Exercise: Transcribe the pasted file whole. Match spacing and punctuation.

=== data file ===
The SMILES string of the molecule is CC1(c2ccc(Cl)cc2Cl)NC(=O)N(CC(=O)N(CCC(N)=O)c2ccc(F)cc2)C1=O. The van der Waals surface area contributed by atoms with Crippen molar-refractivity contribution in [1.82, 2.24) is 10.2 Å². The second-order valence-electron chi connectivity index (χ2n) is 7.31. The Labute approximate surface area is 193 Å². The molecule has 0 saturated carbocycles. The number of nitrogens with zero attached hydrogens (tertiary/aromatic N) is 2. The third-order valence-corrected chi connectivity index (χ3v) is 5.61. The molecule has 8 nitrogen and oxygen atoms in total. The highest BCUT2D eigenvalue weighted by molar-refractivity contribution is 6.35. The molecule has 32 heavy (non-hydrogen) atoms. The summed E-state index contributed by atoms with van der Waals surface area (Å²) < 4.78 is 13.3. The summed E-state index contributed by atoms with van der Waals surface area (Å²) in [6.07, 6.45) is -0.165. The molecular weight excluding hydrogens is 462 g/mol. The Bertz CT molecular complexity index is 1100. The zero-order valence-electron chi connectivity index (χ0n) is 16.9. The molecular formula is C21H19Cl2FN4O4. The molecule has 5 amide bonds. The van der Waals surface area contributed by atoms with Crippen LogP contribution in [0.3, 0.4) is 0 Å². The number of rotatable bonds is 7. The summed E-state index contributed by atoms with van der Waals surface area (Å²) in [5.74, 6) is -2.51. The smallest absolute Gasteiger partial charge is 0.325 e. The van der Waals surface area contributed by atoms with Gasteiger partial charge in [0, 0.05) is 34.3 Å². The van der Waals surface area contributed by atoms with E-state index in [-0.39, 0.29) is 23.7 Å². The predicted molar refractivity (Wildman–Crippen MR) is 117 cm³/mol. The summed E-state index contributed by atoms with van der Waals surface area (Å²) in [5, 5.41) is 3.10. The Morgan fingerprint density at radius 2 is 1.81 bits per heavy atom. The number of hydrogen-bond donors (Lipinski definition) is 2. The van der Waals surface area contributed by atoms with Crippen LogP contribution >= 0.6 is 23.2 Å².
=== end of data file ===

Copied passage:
The SMILES string of the molecule is CC1(c2ccc(Cl)cc2Cl)NC(=O)N(CC(=O)N(CCC(N)=O)c2ccc(F)cc2)C1=O. The van der Waals surface area contributed by atoms with Crippen molar-refractivity contribution in [1.82, 2.24) is 10.2 Å². The second-order valence-electron chi connectivity index (χ2n) is 7.31. The Labute approximate surface area is 193 Å². The molecule has 0 saturated carbocycles. The number of nitrogens with zero attached hydrogens (tertiary/aromatic N) is 2. The third-order valence-corrected chi connectivity index (χ3v) is 5.61. The molecule has 8 nitrogen and oxygen atoms in total. The highest BCUT2D eigenvalue weighted by molar-refractivity contribution is 6.35. The molecule has 32 heavy (non-hydrogen) atoms. The summed E-state index contributed by atoms with van der Waals surface area (Å²) < 4.78 is 13.3. The summed E-state index contributed by atoms with van der Waals surface area (Å²) in [6.07, 6.45) is -0.165. The molecular weight excluding hydrogens is 462 g/mol. The Bertz CT molecular complexity index is 1100. The zero-order valence-electron chi connectivity index (χ0n) is 16.9. The molecular formula is C21H19Cl2FN4O4. The molecule has 5 amide bonds. The van der Waals surface area contributed by atoms with Crippen LogP contribution in [0.3, 0.4) is 0 Å². The number of rotatable bonds is 7. The summed E-state index contributed by atoms with van der Waals surface area (Å²) in [5.74, 6) is -2.51. The smallest absolute Gasteiger partial charge is 0.325 e. The van der Waals surface area contributed by atoms with Gasteiger partial charge in [0, 0.05) is 34.3 Å². The van der Waals surface area contributed by atoms with E-state index in [-0.39, 0.29) is 23.7 Å². The predicted molar refractivity (Wildman–Crippen MR) is 117 cm³/mol. The summed E-state index contributed by atoms with van der Waals surface area (Å²) in [5, 5.41) is 3.10. The Morgan fingerprint density at radius 2 is 1.81 bits per heavy atom. The number of hydrogen-bond donors (Lipinski definition) is 2. The van der Waals surface area contributed by atoms with Crippen LogP contribution >= 0.6 is 23.2 Å².